Chad: ACT Alliance Alert/Update: Chad: Resilience and Livelihoods Support for Sudanese, CAR refugees, and host communities in Chad

Geneva, 17 March, 2016

1. Brief description of the emergency and impact

Chad ranks 185 out of 188 on the Human Development Index and takes the 6 th position on the Fragile State Index. In this precarious context, Chad hosts millions of vulnerable people, displaced by violence and conflict in neighbouring countries. Boko Haram attacks in Nigeria, Northern Cameroon and within Chad now exacerbate the challenges of humanitarian response.

In addition to floods, droughts and pests, negatively influence agricultural activities, displacement has caused food insecurity and threatened the livelihoods of over 3.4 million people – refugees, Internally Displaced Persons (IDPs) and Chadian host communities living nearby the refugee camps. OCHA’s Humanitarian Response Plan for 2016 indicates that 3.9 million people in Chad are directly affected by the four major crises in Chad and the surrounding countries. Chad currently hosts more than 505,370 refugees (377,480 Sudanese, 100,000 CAR and 27,890 from other countries).

2. Why is an ACT response needed?

Chad is a forgotten crisis that holds potential risks for further deterioration and spill-over from its surrounding countries. The dire situation of refugees and host communities is intensified by limited international attention and support. The ACT Alliance wishes to sustain its commitment to refugees and host communities in the East and South of Chad as they remain in need of humanitarian and long-term support.

The ACT Alliance members in Chad sees the urgency to provide immediate life-saving assistance, but it also aims to continue building resilient communities that are more self-reliant to meet their livelihoods as well as psychosocial needs. A precondition for sustainable solutions to long-term displacement in Chad is to support peaceful coexistence between long-term displaced populations and their host communities and sustainable use of natural resources (livelihood development). This will reduce tensions and provide mutual benefit for national development, peace and stability in the region.

The ACT Alliance does not expect a large return of refugees from Chad to Sudan or CAR. Darfur, Sudan remains a complex crisis and CAR continues to experience insecurity and violence following elections in 2015. Sustainable solutions to long-term displacement in these protracted crises are needed.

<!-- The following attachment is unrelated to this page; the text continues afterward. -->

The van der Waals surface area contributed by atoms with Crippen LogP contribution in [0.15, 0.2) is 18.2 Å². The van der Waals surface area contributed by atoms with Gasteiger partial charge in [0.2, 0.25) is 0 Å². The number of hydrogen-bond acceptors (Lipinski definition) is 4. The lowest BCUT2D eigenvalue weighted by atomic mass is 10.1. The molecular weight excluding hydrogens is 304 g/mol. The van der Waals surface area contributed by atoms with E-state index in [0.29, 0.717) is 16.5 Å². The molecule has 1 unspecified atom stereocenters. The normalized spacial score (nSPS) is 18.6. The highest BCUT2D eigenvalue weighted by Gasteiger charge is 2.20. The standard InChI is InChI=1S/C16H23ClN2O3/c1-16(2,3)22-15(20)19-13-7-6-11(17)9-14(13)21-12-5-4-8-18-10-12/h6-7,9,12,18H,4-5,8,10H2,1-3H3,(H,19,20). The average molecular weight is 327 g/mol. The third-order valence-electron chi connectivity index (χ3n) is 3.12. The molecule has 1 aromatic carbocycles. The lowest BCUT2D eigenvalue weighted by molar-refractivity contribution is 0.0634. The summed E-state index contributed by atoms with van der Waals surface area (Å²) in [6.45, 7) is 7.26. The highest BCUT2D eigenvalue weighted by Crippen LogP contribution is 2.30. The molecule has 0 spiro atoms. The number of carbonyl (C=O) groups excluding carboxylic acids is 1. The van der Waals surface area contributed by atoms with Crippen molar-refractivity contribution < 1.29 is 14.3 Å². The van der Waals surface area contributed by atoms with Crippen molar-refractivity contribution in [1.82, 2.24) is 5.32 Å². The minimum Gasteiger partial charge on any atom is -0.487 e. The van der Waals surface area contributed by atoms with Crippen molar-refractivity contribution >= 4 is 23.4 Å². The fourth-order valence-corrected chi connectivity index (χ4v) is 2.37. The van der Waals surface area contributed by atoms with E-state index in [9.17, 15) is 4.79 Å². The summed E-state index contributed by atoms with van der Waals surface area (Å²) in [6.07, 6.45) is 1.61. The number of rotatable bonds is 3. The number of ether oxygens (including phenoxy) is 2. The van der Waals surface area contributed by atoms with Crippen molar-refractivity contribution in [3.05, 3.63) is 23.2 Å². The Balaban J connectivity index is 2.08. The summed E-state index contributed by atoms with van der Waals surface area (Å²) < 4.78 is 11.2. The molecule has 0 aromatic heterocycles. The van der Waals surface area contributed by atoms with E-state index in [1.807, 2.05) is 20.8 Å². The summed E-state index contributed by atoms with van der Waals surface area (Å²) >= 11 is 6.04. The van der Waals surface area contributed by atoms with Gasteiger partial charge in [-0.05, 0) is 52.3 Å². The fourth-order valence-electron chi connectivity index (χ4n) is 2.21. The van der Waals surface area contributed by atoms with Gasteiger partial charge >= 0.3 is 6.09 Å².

3. National and international response

The humanitarian response in Chad is carried out by 54 organizations, including 9 UN agencies, 40 International Non-Governmental Organizations and 14 National Non-Governmental Organizations within 7 clusters.

Several organizations (including ACT Alliance member, LWF) were involved in developing the Humanitarian Response Plans4 under OCHA coordination. A partnership agreement was signed in January 2016 between UNHCR and LWF/ACT for the implementation of two projects in five sectors livelihood, environment/energy, shelter/infrastructure, food distribution and vocational training.

4. ACT Alliance response

Since 2007, ACT has continued to respond to the humanitarian needs in Chad through annual appeals.
The implementation The LWF/ACT intervention in 2016 will continue to provide support in the same areas as under appeals TCD141 and TCD 151 however, the upcoming appeal will focus on the new strategy of strengthening livelihood opportunities for long-term displaced populations and replicating this model in host villages.

5. Planned activities

The ACT appeal will focus on increased resilience, self-reliance and food security through restoration of livelihoods; increased peaceful coexistence between host communities and refugees; and providing psychological first-aid as well as ensuring host community’s preparedness in conflict transformation in an insecure regional and national context. It will focus on supporting Sudanese refugees in Eastern Chad, CAR refugees in Southern Chad, and the surrounding host communities.
The ACT Alliance members in Chad( LWF and DKH) require a total of US$ 500,000.00 to meet the needs of 6,631 Sudanese refugees and 8,457 host communities, Eastern Chad and additional 4,202 CAR refugees and 6,178 host communities in Southern Chad.

6. Constraints

Regional and political insecurity risks of unrest and violence in Nigeria, CAR and Sudan resulting in influx of new refugees to Chad. Low return of refugees in Chad to neighbouring countries increases pressure on use of host communities’ natural resources. Insecurity in Chad, terrorist attacks and increased security threats, specifically in Ndjamena and West Chad, and planned Presidential elections in April 2016 (risk of political unrest). CAR and Nigeria borders with Chad are still closed and limits access to services for the affected population.

Forum/Member Contact information: Lutheran World Federation and Diakonie Katastrophenhilfe LWF Representative – Mr. Adamou Koumanda, rep.tcd@lwfdws.org Tel +235 66 90 00 95

Any funding indication or pledge should be communicated to the Head of Finance and Administration,
Line Hempel (Line.Hempel@actalliance.org)

For further information please contact: ACT Regional Programme Officer, Arnold Ambundo (Arnold.Ambundo@actalliance.org)

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